Mardges Bacon is Matthews Distinguished University Professor of Architecture at Northeastern. She is the author of Le Corbusier in America: Travels in the Land of the Timid (MIT Press, 2001) and Ernest Flagg: Beaux-Arts Architect and Urban Reformer (MIT Press, 1986). She is also the editor and author of an introduction to ‘Symbolic Essence’ and Other Writings on Modern Architecture and American Culture by William H. Jordy (Temple Hoyne Buell Center and Yale University Press, 2005). Recent publications include an essay on the role of the vernacular in the formation of American modernism and a review essay on Le Corbusier’s book production. She serves on the editorial board of Massilia, an international journal of Le Corbusier studies and also on the Scientific Committee of Environment, Land, Society: Architectonics, an international journal of interdisciplinary studies.
Mardges Bacon has been the recipient of a Guggenheim Fellowship and grants from the Graham and Whiting foundations.
At Northeastern she teaches the 19th and 20th century history of architecture and urbanism courses.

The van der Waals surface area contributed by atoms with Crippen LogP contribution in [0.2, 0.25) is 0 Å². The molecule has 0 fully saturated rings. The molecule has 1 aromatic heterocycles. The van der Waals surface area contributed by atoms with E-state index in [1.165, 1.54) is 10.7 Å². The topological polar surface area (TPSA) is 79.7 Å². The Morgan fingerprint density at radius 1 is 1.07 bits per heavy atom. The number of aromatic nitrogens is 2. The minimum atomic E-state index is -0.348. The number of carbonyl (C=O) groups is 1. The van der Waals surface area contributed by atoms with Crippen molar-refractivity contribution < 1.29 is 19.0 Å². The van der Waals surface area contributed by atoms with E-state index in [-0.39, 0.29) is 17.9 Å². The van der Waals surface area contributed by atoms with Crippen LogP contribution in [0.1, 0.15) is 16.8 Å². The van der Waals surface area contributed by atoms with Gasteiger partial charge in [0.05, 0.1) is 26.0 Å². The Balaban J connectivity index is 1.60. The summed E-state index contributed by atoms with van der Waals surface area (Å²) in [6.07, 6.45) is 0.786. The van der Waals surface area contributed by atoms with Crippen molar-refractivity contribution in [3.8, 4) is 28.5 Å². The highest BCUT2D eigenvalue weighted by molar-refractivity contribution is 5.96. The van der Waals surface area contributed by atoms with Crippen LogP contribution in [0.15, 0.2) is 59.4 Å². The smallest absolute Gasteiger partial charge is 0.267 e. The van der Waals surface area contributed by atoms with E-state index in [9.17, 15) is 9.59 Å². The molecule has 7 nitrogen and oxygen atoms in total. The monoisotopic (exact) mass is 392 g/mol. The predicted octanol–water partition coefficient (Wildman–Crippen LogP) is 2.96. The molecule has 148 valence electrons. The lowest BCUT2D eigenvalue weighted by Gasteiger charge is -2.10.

Mardges Bacon’s research focuses on the history of modern architecture and urbanism in a transatlantic context. She recently explored the emergence of the urban core in the work of Josep Lluis Sert in the article “Josep Lluís Sert’s Evolving Concept of the Urban Core: Between Corbusian Form and Mumfordian Social Practice,” in Eric Mumford and Hashim Sarkis, eds., Josep Lluís Sert: The Architect of Urban Design, 1953-1969 (Yale University Press, 2008).
She also presented a lecture on “John McAndrew, the Van Ingen Library and Harvard Modernnism” at Vassar College.
She is currently working on an article about Le Corbusier, the Tennessee Valley Authority, and postwar American productivity.